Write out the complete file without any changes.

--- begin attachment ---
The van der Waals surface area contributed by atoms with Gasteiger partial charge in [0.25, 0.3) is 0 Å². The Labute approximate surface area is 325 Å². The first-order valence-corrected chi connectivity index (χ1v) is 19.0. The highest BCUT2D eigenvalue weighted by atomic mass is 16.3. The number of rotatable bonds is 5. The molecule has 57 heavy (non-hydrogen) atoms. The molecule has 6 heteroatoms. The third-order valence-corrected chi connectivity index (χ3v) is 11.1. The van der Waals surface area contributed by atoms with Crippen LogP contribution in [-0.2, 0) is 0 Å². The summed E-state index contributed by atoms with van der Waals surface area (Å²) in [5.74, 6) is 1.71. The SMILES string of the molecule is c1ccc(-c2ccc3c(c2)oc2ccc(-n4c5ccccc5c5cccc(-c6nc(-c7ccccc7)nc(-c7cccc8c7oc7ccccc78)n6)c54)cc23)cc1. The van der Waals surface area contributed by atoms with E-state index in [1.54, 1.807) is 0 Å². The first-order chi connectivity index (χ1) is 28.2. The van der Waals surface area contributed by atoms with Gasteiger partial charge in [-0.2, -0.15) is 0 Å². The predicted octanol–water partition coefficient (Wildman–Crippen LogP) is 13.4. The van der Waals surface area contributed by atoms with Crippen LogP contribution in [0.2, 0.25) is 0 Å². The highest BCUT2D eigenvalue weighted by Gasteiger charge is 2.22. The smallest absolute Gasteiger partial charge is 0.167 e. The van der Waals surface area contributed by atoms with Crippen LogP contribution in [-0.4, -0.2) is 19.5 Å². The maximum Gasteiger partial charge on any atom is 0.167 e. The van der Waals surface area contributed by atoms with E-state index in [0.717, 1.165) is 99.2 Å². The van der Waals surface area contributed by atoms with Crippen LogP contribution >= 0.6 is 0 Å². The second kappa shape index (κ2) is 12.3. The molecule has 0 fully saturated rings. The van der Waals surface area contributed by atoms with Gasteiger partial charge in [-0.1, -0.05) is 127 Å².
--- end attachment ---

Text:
The van der Waals surface area contributed by atoms with Gasteiger partial charge in [0.25, 0.3) is 0 Å². The Labute approximate surface area is 325 Å². The first-order valence-corrected chi connectivity index (χ1v) is 19.0. The highest BCUT2D eigenvalue weighted by atomic mass is 16.3. The number of rotatable bonds is 5. The molecule has 57 heavy (non-hydrogen) atoms. The molecule has 6 heteroatoms. The third-order valence-corrected chi connectivity index (χ3v) is 11.1. The van der Waals surface area contributed by atoms with Crippen LogP contribution in [-0.2, 0) is 0 Å². The summed E-state index contributed by atoms with van der Waals surface area (Å²) in [5.74, 6) is 1.71. The SMILES string of the molecule is c1ccc(-c2ccc3c(c2)oc2ccc(-n4c5ccccc5c5cccc(-c6nc(-c7ccccc7)nc(-c7cccc8c7oc7ccccc78)n6)c54)cc23)cc1. The van der Waals surface area contributed by atoms with E-state index in [1.54, 1.807) is 0 Å². The first-order chi connectivity index (χ1) is 28.2. The van der Waals surface area contributed by atoms with Gasteiger partial charge in [-0.2, -0.15) is 0 Å². The predicted octanol–water partition coefficient (Wildman–Crippen LogP) is 13.4. The van der Waals surface area contributed by atoms with Crippen LogP contribution in [0.2, 0.25) is 0 Å². The highest BCUT2D eigenvalue weighted by Gasteiger charge is 2.22. The smallest absolute Gasteiger partial charge is 0.167 e. The van der Waals surface area contributed by atoms with Crippen LogP contribution in [-0.4, -0.2) is 19.5 Å². The maximum Gasteiger partial charge on any atom is 0.167 e. The van der Waals surface area contributed by atoms with E-state index in [0.717, 1.165) is 99.2 Å². The van der Waals surface area contributed by atoms with Crippen LogP contribution >= 0.6 is 0 Å². The second kappa shape index (κ2) is 12.3. The molecule has 0 fully saturated rings. The van der Waals surface area contributed by atoms with Gasteiger partial charge in [-0.1, -0.05) is 127 Å².